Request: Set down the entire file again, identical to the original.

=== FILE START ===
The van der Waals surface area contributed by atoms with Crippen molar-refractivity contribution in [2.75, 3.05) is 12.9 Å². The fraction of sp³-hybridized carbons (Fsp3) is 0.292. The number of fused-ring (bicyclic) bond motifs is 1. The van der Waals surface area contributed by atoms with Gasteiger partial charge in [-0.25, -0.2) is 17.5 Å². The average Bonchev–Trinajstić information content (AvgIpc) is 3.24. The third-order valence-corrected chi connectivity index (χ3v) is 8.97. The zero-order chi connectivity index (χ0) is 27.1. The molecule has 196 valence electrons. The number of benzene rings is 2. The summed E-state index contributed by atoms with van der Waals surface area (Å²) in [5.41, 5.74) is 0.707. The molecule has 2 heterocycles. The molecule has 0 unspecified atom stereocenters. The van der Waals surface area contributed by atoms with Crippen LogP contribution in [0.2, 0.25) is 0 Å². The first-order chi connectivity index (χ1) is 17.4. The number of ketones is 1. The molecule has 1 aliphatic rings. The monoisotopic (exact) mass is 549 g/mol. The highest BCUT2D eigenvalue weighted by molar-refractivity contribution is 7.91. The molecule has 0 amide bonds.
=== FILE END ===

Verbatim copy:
The van der Waals surface area contributed by atoms with Crippen molar-refractivity contribution in [2.75, 3.05) is 12.9 Å². The fraction of sp³-hybridized carbons (Fsp3) is 0.292. The number of fused-ring (bicyclic) bond motifs is 1. The van der Waals surface area contributed by atoms with Gasteiger partial charge in [-0.25, -0.2) is 17.5 Å². The average Bonchev–Trinajstić information content (AvgIpc) is 3.24. The third-order valence-corrected chi connectivity index (χ3v) is 8.97. The zero-order chi connectivity index (χ0) is 27.1. The molecule has 196 valence electrons. The number of benzene rings is 2. The summed E-state index contributed by atoms with van der Waals surface area (Å²) in [5.41, 5.74) is 0.707. The molecule has 2 heterocycles. The molecule has 0 unspecified atom stereocenters. The van der Waals surface area contributed by atoms with Crippen LogP contribution in [0.2, 0.25) is 0 Å². The first-order chi connectivity index (χ1) is 17.4. The number of ketones is 1. The molecule has 1 aliphatic rings. The monoisotopic (exact) mass is 549 g/mol. The highest BCUT2D eigenvalue weighted by molar-refractivity contribution is 7.91. The molecule has 0 amide bonds.